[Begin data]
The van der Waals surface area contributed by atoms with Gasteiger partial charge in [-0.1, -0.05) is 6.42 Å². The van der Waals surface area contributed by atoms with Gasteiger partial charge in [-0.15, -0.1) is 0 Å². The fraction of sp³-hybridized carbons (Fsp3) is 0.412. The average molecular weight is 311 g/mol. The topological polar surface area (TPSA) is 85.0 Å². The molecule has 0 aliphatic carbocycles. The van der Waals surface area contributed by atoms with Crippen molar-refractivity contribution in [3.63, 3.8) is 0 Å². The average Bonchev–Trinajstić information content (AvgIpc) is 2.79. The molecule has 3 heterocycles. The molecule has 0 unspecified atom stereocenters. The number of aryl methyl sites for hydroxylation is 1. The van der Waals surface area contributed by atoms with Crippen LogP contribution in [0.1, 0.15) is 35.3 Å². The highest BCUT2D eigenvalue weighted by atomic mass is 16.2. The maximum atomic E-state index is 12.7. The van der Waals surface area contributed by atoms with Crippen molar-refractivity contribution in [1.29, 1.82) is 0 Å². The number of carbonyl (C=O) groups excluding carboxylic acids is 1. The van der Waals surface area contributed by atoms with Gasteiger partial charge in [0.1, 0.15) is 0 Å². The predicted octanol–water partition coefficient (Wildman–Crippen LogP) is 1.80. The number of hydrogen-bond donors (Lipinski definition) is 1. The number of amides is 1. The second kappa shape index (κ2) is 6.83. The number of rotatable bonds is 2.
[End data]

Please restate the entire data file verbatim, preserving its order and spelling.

The van der Waals surface area contributed by atoms with Gasteiger partial charge in [-0.1, -0.05) is 6.42 Å². The van der Waals surface area contributed by atoms with Gasteiger partial charge in [-0.15, -0.1) is 0 Å². The fraction of sp³-hybridized carbons (Fsp3) is 0.412. The average molecular weight is 311 g/mol. The topological polar surface area (TPSA) is 85.0 Å². The molecule has 0 aliphatic carbocycles. The van der Waals surface area contributed by atoms with Crippen molar-refractivity contribution in [3.63, 3.8) is 0 Å². The average Bonchev–Trinajstić information content (AvgIpc) is 2.79. The molecule has 3 heterocycles. The molecule has 0 unspecified atom stereocenters. The number of aryl methyl sites for hydroxylation is 1. The van der Waals surface area contributed by atoms with Crippen LogP contribution in [0.1, 0.15) is 35.3 Å². The highest BCUT2D eigenvalue weighted by atomic mass is 16.2. The maximum atomic E-state index is 12.7. The van der Waals surface area contributed by atoms with Crippen molar-refractivity contribution in [1.29, 1.82) is 0 Å². The number of carbonyl (C=O) groups excluding carboxylic acids is 1. The van der Waals surface area contributed by atoms with Gasteiger partial charge in [0.1, 0.15) is 0 Å². The predicted octanol–water partition coefficient (Wildman–Crippen LogP) is 1.80. The number of hydrogen-bond donors (Lipinski definition) is 1. The number of amides is 1. The second kappa shape index (κ2) is 6.83. The number of rotatable bonds is 2.